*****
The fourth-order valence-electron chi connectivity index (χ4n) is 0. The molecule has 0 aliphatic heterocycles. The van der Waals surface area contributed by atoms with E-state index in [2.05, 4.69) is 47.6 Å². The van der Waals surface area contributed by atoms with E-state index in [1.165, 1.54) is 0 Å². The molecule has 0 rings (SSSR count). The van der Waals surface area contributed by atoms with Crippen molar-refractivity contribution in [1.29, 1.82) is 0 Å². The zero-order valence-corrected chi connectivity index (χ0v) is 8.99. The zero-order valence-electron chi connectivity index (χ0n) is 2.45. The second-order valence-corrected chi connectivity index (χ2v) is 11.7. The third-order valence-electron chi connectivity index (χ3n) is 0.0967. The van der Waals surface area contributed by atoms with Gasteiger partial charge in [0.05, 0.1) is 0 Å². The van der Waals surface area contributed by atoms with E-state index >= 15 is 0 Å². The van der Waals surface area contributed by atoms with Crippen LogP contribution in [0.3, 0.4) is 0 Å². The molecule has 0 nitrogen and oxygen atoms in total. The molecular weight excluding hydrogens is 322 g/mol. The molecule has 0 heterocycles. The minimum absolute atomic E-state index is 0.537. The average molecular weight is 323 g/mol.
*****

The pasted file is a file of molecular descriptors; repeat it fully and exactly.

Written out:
The fourth-order valence-electron chi connectivity index (χ4n) is 0. The molecule has 0 aliphatic heterocycles. The van der Waals surface area contributed by atoms with E-state index in [2.05, 4.69) is 47.6 Å². The van der Waals surface area contributed by atoms with E-state index in [1.165, 1.54) is 0 Å². The molecule has 0 rings (SSSR count). The van der Waals surface area contributed by atoms with Crippen molar-refractivity contribution in [1.29, 1.82) is 0 Å². The zero-order valence-corrected chi connectivity index (χ0v) is 8.99. The zero-order valence-electron chi connectivity index (χ0n) is 2.45. The second-order valence-corrected chi connectivity index (χ2v) is 11.7. The third-order valence-electron chi connectivity index (χ3n) is 0.0967. The van der Waals surface area contributed by atoms with Gasteiger partial charge in [0.05, 0.1) is 0 Å². The van der Waals surface area contributed by atoms with E-state index >= 15 is 0 Å². The van der Waals surface area contributed by atoms with Crippen LogP contribution in [0.3, 0.4) is 0 Å². The molecule has 0 nitrogen and oxygen atoms in total. The molecular weight excluding hydrogens is 322 g/mol. The molecule has 0 heterocycles. The minimum absolute atomic E-state index is 0.537. The average molecular weight is 323 g/mol.